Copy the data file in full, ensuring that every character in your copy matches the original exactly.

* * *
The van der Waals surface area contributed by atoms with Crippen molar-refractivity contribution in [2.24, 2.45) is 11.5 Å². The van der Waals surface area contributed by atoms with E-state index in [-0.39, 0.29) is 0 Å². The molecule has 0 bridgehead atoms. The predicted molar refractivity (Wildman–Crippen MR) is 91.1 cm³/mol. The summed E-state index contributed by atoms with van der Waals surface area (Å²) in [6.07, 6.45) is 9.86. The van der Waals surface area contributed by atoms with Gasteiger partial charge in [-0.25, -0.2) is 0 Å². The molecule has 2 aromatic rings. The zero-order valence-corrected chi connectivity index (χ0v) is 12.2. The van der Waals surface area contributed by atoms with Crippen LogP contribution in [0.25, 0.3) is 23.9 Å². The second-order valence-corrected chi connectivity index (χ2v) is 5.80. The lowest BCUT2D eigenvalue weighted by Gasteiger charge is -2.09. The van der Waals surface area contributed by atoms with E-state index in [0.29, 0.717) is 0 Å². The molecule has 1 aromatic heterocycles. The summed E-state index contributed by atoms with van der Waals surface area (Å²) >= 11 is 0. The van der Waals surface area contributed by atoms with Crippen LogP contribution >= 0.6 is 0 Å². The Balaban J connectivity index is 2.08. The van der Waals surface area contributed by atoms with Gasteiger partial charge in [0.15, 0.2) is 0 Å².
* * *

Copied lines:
The van der Waals surface area contributed by atoms with Crippen molar-refractivity contribution in [2.24, 2.45) is 11.5 Å². The van der Waals surface area contributed by atoms with E-state index in [-0.39, 0.29) is 0 Å². The molecule has 0 bridgehead atoms. The predicted molar refractivity (Wildman–Crippen MR) is 91.1 cm³/mol. The summed E-state index contributed by atoms with van der Waals surface area (Å²) in [6.07, 6.45) is 9.86. The van der Waals surface area contributed by atoms with Gasteiger partial charge in [-0.25, -0.2) is 0 Å². The molecule has 2 aromatic rings. The zero-order valence-corrected chi connectivity index (χ0v) is 12.2. The van der Waals surface area contributed by atoms with Crippen LogP contribution in [0.25, 0.3) is 23.9 Å². The second-order valence-corrected chi connectivity index (χ2v) is 5.80. The lowest BCUT2D eigenvalue weighted by Gasteiger charge is -2.09. The van der Waals surface area contributed by atoms with E-state index in [0.29, 0.717) is 0 Å². The molecule has 1 aromatic heterocycles. The summed E-state index contributed by atoms with van der Waals surface area (Å²) >= 11 is 0. The van der Waals surface area contributed by atoms with Crippen LogP contribution >= 0.6 is 0 Å². The Balaban J connectivity index is 2.08. The van der Waals surface area contributed by atoms with Gasteiger partial charge in [0.15, 0.2) is 0 Å².